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Unusual fish

Many species of fish are occasional vagrants to British waters, especially some pelagic species that are brought to our shores by oceanographic currents.

LouvarLouvar: Luvarus imperialis is a tuna-like fish that is the only member of its family (Luvaridae). It is an oceanic species that feeds on gelatinous zooplankton and can grow to nearly 2 m in length. They are rare vagrants to British waters.

 pilot fish



Pilot fish: Naucrates ductor is a pelagic and oceanic species that associates with sharks, whales, sea turtles and even boats. Occasional vagrants are captured in the south-western waters of the British Isles.


stingrayPelagic stingray: Pteroplatytrygon violacea is a little-known stingray that is often captured in pelagic longline fisheries targeting tuna and tuna-like species in high seas fisheries. In recent years they have been reported south-west of Ireland, and two specimens have been captured in the North Sea.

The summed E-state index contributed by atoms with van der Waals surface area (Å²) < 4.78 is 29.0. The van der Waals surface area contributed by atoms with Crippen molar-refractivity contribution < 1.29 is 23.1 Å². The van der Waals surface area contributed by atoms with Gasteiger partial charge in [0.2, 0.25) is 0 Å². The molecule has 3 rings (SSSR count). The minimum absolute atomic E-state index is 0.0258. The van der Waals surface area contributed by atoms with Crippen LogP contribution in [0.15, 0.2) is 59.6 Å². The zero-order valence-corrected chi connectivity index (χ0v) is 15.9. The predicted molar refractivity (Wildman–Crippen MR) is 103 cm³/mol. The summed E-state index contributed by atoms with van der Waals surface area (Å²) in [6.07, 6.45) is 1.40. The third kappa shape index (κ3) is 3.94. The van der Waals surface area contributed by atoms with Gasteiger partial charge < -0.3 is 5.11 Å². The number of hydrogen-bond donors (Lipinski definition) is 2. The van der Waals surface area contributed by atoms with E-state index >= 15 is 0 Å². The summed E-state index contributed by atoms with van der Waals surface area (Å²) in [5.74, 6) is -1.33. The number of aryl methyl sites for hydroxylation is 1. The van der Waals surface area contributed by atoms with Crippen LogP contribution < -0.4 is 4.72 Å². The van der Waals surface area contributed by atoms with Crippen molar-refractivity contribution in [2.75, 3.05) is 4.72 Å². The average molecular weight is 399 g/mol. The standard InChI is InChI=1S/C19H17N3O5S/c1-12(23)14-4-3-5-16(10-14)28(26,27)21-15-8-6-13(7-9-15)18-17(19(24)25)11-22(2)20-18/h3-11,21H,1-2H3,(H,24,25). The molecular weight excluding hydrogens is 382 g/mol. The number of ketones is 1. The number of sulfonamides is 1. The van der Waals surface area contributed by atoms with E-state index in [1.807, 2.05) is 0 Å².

Identifying unusual fish

If you find or catch an unusual fish, perhaps one you don't recognise, please provide:

  • where you found the fish (latitude and longitude)
  • how you caught it (if applicable)
  • when you found or caught the fish
  • the size of the fish
  • a photo of the fish, or a general description (if the fish is not one that you recognise)
  • any other information that you think might be relevant or helpful.

Then contact Cefas scientist, Jim Ellis. He will try to identify the species from the information provided. In addition, your information could be help us to build up a more comprehensive picture of the life in UK waters.

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Last Modified: 27 April 2014